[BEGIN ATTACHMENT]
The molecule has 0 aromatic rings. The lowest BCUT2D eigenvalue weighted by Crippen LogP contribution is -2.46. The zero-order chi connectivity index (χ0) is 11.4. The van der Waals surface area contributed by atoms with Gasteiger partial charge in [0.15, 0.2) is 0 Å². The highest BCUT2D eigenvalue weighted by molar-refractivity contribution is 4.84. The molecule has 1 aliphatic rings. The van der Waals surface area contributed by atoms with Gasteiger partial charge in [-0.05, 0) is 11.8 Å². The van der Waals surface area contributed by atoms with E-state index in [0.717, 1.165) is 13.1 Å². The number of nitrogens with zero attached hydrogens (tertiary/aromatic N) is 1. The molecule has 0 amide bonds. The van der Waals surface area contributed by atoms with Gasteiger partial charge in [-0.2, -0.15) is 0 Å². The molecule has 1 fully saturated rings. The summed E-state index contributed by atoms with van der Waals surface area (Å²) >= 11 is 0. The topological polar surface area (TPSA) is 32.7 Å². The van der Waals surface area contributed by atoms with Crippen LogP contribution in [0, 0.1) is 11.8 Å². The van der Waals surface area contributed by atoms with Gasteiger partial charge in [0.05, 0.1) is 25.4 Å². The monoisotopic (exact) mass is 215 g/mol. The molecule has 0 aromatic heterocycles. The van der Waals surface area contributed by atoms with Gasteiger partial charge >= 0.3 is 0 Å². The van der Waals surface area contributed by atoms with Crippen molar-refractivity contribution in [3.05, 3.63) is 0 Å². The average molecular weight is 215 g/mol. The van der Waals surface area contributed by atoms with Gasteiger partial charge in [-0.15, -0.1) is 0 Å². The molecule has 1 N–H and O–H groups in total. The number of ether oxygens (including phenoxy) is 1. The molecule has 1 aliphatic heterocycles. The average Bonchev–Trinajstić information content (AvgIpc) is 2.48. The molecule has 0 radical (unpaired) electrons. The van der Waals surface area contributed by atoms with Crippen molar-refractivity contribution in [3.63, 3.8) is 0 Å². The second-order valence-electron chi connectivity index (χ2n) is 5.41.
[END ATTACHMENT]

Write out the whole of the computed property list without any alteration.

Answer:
The molecule has 0 aromatic rings. The lowest BCUT2D eigenvalue weighted by Crippen LogP contribution is -2.46. The zero-order chi connectivity index (χ0) is 11.4. The van der Waals surface area contributed by atoms with Gasteiger partial charge in [0.15, 0.2) is 0 Å². The highest BCUT2D eigenvalue weighted by molar-refractivity contribution is 4.84. The molecule has 1 aliphatic rings. The van der Waals surface area contributed by atoms with Gasteiger partial charge in [-0.05, 0) is 11.8 Å². The van der Waals surface area contributed by atoms with E-state index in [0.717, 1.165) is 13.1 Å². The number of nitrogens with zero attached hydrogens (tertiary/aromatic N) is 1. The molecule has 0 amide bonds. The van der Waals surface area contributed by atoms with Gasteiger partial charge in [-0.2, -0.15) is 0 Å². The molecule has 1 fully saturated rings. The summed E-state index contributed by atoms with van der Waals surface area (Å²) >= 11 is 0. The topological polar surface area (TPSA) is 32.7 Å². The van der Waals surface area contributed by atoms with Crippen LogP contribution in [0, 0.1) is 11.8 Å². The van der Waals surface area contributed by atoms with Gasteiger partial charge in [0.05, 0.1) is 25.4 Å². The monoisotopic (exact) mass is 215 g/mol. The molecule has 0 aromatic heterocycles. The van der Waals surface area contributed by atoms with Gasteiger partial charge >= 0.3 is 0 Å². The van der Waals surface area contributed by atoms with Crippen molar-refractivity contribution in [3.05, 3.63) is 0 Å². The average molecular weight is 215 g/mol. The van der Waals surface area contributed by atoms with Gasteiger partial charge in [-0.15, -0.1) is 0 Å². The molecule has 1 N–H and O–H groups in total. The number of ether oxygens (including phenoxy) is 1. The molecule has 1 aliphatic heterocycles. The average Bonchev–Trinajstić information content (AvgIpc) is 2.48. The molecule has 0 radical (unpaired) electrons. The van der Waals surface area contributed by atoms with Crippen molar-refractivity contribution in [3.63, 3.8) is 0 Å². The second-order valence-electron chi connectivity index (χ2n) is 5.41.